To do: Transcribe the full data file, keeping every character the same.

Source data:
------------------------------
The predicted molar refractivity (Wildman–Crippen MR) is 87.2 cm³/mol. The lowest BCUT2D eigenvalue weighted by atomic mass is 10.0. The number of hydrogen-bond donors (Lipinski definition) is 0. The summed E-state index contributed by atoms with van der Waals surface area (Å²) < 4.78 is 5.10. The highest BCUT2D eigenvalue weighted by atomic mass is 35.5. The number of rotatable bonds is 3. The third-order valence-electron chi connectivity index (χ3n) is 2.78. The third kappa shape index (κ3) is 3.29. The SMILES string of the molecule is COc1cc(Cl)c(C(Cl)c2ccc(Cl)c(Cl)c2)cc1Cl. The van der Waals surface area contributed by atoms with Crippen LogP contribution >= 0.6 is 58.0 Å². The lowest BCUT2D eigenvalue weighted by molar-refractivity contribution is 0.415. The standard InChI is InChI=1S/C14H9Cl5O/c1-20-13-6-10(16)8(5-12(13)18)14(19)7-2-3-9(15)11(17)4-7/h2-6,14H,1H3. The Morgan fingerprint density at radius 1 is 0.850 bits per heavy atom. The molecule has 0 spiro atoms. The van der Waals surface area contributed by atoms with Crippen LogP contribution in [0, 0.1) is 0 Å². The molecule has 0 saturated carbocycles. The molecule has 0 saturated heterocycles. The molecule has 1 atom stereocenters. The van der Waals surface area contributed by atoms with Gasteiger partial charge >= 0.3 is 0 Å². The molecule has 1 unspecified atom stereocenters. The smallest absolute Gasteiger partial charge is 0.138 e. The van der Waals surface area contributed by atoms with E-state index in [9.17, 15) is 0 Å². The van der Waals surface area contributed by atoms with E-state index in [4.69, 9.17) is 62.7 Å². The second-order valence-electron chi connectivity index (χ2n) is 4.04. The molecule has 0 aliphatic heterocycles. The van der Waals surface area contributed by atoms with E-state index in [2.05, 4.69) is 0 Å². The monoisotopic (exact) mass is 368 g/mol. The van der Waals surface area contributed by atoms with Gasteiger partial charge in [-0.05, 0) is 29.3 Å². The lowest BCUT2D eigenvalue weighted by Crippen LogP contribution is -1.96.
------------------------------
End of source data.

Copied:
The predicted molar refractivity (Wildman–Crippen MR) is 87.2 cm³/mol. The lowest BCUT2D eigenvalue weighted by atomic mass is 10.0. The number of hydrogen-bond donors (Lipinski definition) is 0. The summed E-state index contributed by atoms with van der Waals surface area (Å²) < 4.78 is 5.10. The highest BCUT2D eigenvalue weighted by atomic mass is 35.5. The number of rotatable bonds is 3. The third-order valence-electron chi connectivity index (χ3n) is 2.78. The third kappa shape index (κ3) is 3.29. The SMILES string of the molecule is COc1cc(Cl)c(C(Cl)c2ccc(Cl)c(Cl)c2)cc1Cl. The van der Waals surface area contributed by atoms with Crippen LogP contribution >= 0.6 is 58.0 Å². The lowest BCUT2D eigenvalue weighted by molar-refractivity contribution is 0.415. The standard InChI is InChI=1S/C14H9Cl5O/c1-20-13-6-10(16)8(5-12(13)18)14(19)7-2-3-9(15)11(17)4-7/h2-6,14H,1H3. The Morgan fingerprint density at radius 1 is 0.850 bits per heavy atom. The molecule has 0 spiro atoms. The van der Waals surface area contributed by atoms with Crippen LogP contribution in [0, 0.1) is 0 Å². The molecule has 0 saturated carbocycles. The molecule has 0 saturated heterocycles. The molecule has 1 atom stereocenters. The van der Waals surface area contributed by atoms with Gasteiger partial charge >= 0.3 is 0 Å². The molecule has 1 unspecified atom stereocenters. The smallest absolute Gasteiger partial charge is 0.138 e. The van der Waals surface area contributed by atoms with E-state index in [9.17, 15) is 0 Å². The van der Waals surface area contributed by atoms with E-state index in [4.69, 9.17) is 62.7 Å². The second-order valence-electron chi connectivity index (χ2n) is 4.04. The molecule has 0 aliphatic heterocycles. The van der Waals surface area contributed by atoms with E-state index in [2.05, 4.69) is 0 Å². The monoisotopic (exact) mass is 368 g/mol. The van der Waals surface area contributed by atoms with Gasteiger partial charge in [-0.05, 0) is 29.3 Å². The lowest BCUT2D eigenvalue weighted by Crippen LogP contribution is -1.96.